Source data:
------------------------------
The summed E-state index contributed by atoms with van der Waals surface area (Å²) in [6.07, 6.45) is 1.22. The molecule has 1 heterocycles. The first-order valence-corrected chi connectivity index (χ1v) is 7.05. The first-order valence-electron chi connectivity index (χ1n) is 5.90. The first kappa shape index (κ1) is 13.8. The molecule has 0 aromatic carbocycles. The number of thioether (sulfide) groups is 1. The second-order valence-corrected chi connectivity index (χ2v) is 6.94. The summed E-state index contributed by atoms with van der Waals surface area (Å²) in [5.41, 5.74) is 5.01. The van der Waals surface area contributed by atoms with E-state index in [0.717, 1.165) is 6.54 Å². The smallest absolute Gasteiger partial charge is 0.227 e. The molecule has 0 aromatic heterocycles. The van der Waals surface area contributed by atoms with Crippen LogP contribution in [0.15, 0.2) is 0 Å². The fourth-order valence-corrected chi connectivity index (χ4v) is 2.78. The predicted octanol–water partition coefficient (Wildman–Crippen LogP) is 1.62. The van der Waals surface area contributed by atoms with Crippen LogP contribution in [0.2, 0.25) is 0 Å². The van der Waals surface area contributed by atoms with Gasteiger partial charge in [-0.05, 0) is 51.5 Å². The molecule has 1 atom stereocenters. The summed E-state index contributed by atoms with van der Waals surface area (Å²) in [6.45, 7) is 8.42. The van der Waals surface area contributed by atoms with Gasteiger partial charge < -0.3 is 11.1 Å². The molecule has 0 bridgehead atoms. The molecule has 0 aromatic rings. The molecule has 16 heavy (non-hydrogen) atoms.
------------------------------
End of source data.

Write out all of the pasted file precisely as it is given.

The summed E-state index contributed by atoms with van der Waals surface area (Å²) in [6.07, 6.45) is 1.22. The molecule has 1 heterocycles. The first-order valence-corrected chi connectivity index (χ1v) is 7.05. The first-order valence-electron chi connectivity index (χ1n) is 5.90. The first kappa shape index (κ1) is 13.8. The molecule has 0 aromatic carbocycles. The number of thioether (sulfide) groups is 1. The second-order valence-corrected chi connectivity index (χ2v) is 6.94. The summed E-state index contributed by atoms with van der Waals surface area (Å²) in [5.41, 5.74) is 5.01. The van der Waals surface area contributed by atoms with E-state index in [0.717, 1.165) is 6.54 Å². The smallest absolute Gasteiger partial charge is 0.227 e. The molecule has 0 aromatic heterocycles. The van der Waals surface area contributed by atoms with Crippen LogP contribution in [0.15, 0.2) is 0 Å². The fourth-order valence-corrected chi connectivity index (χ4v) is 2.78. The predicted octanol–water partition coefficient (Wildman–Crippen LogP) is 1.62. The van der Waals surface area contributed by atoms with Crippen LogP contribution in [0.2, 0.25) is 0 Å². The van der Waals surface area contributed by atoms with Gasteiger partial charge in [-0.05, 0) is 51.5 Å². The molecule has 1 atom stereocenters. The summed E-state index contributed by atoms with van der Waals surface area (Å²) in [6.45, 7) is 8.42. The van der Waals surface area contributed by atoms with Gasteiger partial charge < -0.3 is 11.1 Å². The molecule has 0 bridgehead atoms. The molecule has 0 aromatic rings. The molecule has 16 heavy (non-hydrogen) atoms.